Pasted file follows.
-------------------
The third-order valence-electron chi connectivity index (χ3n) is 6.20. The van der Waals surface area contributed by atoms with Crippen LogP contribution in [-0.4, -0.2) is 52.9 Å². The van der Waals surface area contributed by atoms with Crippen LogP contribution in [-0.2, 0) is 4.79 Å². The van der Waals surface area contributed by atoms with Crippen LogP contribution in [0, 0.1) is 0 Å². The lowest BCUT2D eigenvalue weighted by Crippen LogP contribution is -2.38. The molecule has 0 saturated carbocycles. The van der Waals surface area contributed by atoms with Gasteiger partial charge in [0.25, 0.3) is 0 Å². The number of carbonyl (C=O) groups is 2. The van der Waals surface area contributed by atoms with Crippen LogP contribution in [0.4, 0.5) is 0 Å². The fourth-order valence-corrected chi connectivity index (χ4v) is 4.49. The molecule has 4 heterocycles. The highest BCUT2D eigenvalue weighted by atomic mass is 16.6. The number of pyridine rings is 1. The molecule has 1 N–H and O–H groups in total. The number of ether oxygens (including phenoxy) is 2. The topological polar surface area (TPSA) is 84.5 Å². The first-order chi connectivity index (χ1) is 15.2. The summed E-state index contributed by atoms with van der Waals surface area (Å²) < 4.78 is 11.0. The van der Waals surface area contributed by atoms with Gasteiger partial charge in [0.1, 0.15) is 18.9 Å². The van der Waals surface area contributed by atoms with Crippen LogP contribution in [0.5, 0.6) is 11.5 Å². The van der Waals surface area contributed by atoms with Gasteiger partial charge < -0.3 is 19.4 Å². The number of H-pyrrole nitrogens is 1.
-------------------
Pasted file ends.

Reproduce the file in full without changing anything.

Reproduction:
The third-order valence-electron chi connectivity index (χ3n) is 6.20. The van der Waals surface area contributed by atoms with Crippen LogP contribution in [-0.4, -0.2) is 52.9 Å². The van der Waals surface area contributed by atoms with Crippen LogP contribution in [-0.2, 0) is 4.79 Å². The van der Waals surface area contributed by atoms with Crippen LogP contribution in [0, 0.1) is 0 Å². The lowest BCUT2D eigenvalue weighted by Crippen LogP contribution is -2.38. The molecule has 0 saturated carbocycles. The van der Waals surface area contributed by atoms with Gasteiger partial charge in [0.25, 0.3) is 0 Å². The number of carbonyl (C=O) groups is 2. The van der Waals surface area contributed by atoms with Crippen LogP contribution in [0.4, 0.5) is 0 Å². The fourth-order valence-corrected chi connectivity index (χ4v) is 4.49. The molecule has 4 heterocycles. The highest BCUT2D eigenvalue weighted by atomic mass is 16.6. The number of pyridine rings is 1. The molecule has 1 N–H and O–H groups in total. The number of ether oxygens (including phenoxy) is 2. The topological polar surface area (TPSA) is 84.5 Å². The first-order chi connectivity index (χ1) is 15.2. The summed E-state index contributed by atoms with van der Waals surface area (Å²) < 4.78 is 11.0. The van der Waals surface area contributed by atoms with Gasteiger partial charge in [0.1, 0.15) is 18.9 Å². The van der Waals surface area contributed by atoms with Crippen LogP contribution in [0.5, 0.6) is 11.5 Å². The van der Waals surface area contributed by atoms with Gasteiger partial charge < -0.3 is 19.4 Å². The number of H-pyrrole nitrogens is 1.